Support the Café

Search our Site

Political rhetoric fails to reflect true value of work

Political rhetoric fails to reflect true value of work

We heard a lot of talk from both presidential candidates last night about the need for jobs in America, but throughout the campaign, neither Obama nor Romney has focused on the concept of truly valuable work, according to Hugh Whelchel, executive director of the Institute of Faith, Work & Economics. He blogs for the Washington Post:

If you listen to the rhetoric of both candidates, you will hear about jobs that pay the bills and let us do what we want to do, but not much more. It’s a self-centered view of work which has been so prominent in the last 40 years. It has brought us big government, crony capitalism and greedy Wall Street bankers, all of whom are just looking after their own interests. It is this “it’s all about me” perspective that has our nation headed in the wrong direction. It is found in the board rooms of corporations and in the halls of the local labor unions.

In my Christian tradition, the Bible tells us that work should do more that just pay the bills. Theologian John Stott defined work as “the expenditure of energy (manual or mental or both) in the service of others, which brings fulfillment to the worker, benefit to the community and glory to God.” We should not just work to live, but live to work, seeking not only to improve our own circumstances but also those around us as well.

This is the message the Old Testament prophet Jeremiah told God’s people who were taken into captivity by the Babylonians. He challenged them to work for the peace and prosperity of the city, for if it prospered, they too would prosper (Jeremiah 29:7). If they worked hard at their jobs with the mindset that their work would benefit their community, they would also benefit from their work.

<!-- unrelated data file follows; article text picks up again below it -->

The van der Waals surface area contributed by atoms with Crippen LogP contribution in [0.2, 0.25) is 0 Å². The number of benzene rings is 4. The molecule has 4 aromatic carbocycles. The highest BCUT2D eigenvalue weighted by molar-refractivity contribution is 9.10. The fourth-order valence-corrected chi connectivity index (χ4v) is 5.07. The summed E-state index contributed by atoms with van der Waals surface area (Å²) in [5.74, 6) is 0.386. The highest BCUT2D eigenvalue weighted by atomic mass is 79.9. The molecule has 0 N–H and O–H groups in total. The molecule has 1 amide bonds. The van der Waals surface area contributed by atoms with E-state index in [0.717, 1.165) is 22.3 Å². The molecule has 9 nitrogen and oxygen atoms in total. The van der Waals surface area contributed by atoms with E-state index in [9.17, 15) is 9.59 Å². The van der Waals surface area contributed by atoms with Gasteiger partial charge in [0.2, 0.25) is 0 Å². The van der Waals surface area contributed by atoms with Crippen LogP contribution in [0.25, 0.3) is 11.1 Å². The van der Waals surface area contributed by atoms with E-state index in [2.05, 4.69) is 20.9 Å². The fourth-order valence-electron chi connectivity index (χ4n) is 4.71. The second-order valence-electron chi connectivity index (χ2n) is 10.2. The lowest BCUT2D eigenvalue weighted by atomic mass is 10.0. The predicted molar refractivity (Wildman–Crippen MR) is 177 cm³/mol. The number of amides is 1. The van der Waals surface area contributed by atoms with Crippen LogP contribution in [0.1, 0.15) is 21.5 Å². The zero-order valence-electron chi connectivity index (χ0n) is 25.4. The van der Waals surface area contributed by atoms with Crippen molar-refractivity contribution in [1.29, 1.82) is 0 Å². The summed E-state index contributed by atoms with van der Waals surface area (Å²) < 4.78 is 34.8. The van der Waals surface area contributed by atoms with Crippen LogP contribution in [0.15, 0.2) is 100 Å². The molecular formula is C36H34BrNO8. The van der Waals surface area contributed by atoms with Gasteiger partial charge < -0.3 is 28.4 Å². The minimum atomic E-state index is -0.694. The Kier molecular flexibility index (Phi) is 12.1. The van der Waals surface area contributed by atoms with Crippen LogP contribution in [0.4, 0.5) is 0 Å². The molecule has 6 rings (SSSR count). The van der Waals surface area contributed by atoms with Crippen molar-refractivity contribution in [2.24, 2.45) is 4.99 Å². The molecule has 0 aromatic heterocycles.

This resonates with me. Particularly in a time when “jobs” (as measured by employment statistics) are scarce, we have plenty truly important work to do.

Read Welchel’s full post here.


Café Comments?

Our comment policy requires that you use your real first and last names and provide an email address (your email will not be published). Comments that use non-PG rated language, include personal attacks, that are not provable as fact or that we deem in any way to be counter to our mission of fostering respectful dialogue will not be posted.

1 Comment
Oldest Most Voted
Inline Feedbacks
View all comments
John B. Chilton

We are missing inspiring rhetoric along the lines of ask not what your country can do for you but what you can do for your country.

However, it’s too glib to dismiss the focus on a lack of jobs. The unemployment rate is 7.8%. For those graduating college it’s less than 5%. We have segments of the population where the unemployment rate is 20 and 30%. Add to the number who have given up looking for work or employed in jobs for which they are overqualified or are not full time.

Our economy is not functioning well. It is a great waste that it operating with such a great level of unutilized resources. And it is a tragedy that so many people are denied the dignity of work and the ability to support themselves.

I don’t believe presidents create jobs or that any candidate “knows how to create jobs.” But that doesn’t mean they shouldn’t be concerned and express their concern.

I’m not sure what reaction they’d get if they pivoted and addressed those lucky enough to have jobs and spoke about the virtue of doing something to help others. Is that the answer the unemployed want to hear?

Support the Café
Past Posts

The Episcopal Café seeks to be an independent voice, reporting and reflecting on the Episcopal Church and the Anglican tradition.  The Café is not a platform of advocacy, but it does aim to tell the story of the church from the perspective of Progressive Christianity.  Our collective sympathy, as the Café, lies with the project of widening the circle of inclusion within the church and empowering all the baptized for the role to which they have been called as followers of Christ.

The opinions expressed at the Café are those of individual contributors, and, unless otherwise noted, should not be interpreted as official statements of a parish, diocese or other organization. The art and articles that appear here remain the property of their creators.

All Content  © 2017 Episcopal Café